‘Pieta’ is no prize, despite Golden Lion

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‘Pieta’ is no prize, despite Golden Lion


I’m pretty gullible, especially when it comes to movies. I watch movies that other people recommend. When someone tells me, “that movie was worth watching,” I have to see it to believe it. So I have wasted a great deal of time and money on worthless movies. That’s why I also read movie reviews to prevent disappointment. In fact, the reviews written by film critics are not completely reliable. I have found some movies that had gotten great reviews to be disappointing. For an amateur film lover like me, finding a good movie is a challenge.

How great is Kim Ki-duk’s “Pieta” to have received the Golden Lion for Best Film at the Venice Film Festival, one of the three most prestigious festivals in the world? I went to watch “Pieta” out of curiosity. I could get a ticket to a late showing, and after watching it, one thing became certain. Critics have different criteria about films than I do.

I have to confess that watching “Pieta” was stressful. The intensity of cruelty and brutality has been softened compared to Kim’s previous films, but “Pieta” still had his signature style of violence. Cold-blooded mercilessness may be the nature of capitalism, but does he have to represent it by showing blood, cutting off flesh and breaking bones? My wife constantly turned her face away from the screen. She was so uncomfortable that we almost left halfway through the movie.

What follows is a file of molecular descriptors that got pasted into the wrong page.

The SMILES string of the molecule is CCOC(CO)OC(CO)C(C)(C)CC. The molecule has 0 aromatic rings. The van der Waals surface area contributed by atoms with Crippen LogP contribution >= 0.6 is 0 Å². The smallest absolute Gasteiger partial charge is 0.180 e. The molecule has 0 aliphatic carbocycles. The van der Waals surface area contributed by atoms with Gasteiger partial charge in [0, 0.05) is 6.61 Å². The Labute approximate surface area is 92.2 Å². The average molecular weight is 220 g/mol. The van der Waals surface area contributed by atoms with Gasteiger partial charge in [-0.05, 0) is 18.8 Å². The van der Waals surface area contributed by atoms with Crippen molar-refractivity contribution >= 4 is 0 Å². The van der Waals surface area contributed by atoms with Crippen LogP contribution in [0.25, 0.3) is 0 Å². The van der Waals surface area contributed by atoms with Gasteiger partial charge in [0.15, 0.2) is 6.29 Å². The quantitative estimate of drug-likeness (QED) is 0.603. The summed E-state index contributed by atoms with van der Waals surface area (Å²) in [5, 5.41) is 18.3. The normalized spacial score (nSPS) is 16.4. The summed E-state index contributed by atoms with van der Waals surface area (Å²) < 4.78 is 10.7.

Since winning the award, “Pieta” is attracting more viewers. However, the film is not likely to be a box office hit. Aside from the structural problem of a domestic film market centered on blockbusters, the movie itself is far from popular taste.

The Korean film industry is enjoying a renaissance. In the first half of 2012, 44.17 million tickets were sold for Korean movies, which is a record. The number of viewers increased by 34 percent compared to the same period last year. Seven movies drew four million or more at the box office. To my surprise, the total audience for “Thieves” is about to reach 13 million. Kim argues that monopolizing the vertically affiliated movie theaters and getting 10 million viewers is meaningless.

In the capitalist theory of moneymaking, the film industry is not an exception. Conglomerates have extensive control over investment and distribution and exert great influence. But before criticizing the structure, Kim needs to make more efforts to get closer to the general audience. He still has a long way to go from “Pieta.” Conglomerates and audiences need to pay more attention to low-budget independent movies, but the auteur filmmakers should work harder to communicate with the audience. Only then can a variety of films coexist. What good is a movie without the audience? More films with character, artistic value and popular appeal should be made. Then, amateur film lovers like me would not grumble as much after watching a movie.

* The author is an editorial writer of the JoongAng Ilbo.

by Bae Myung-bok

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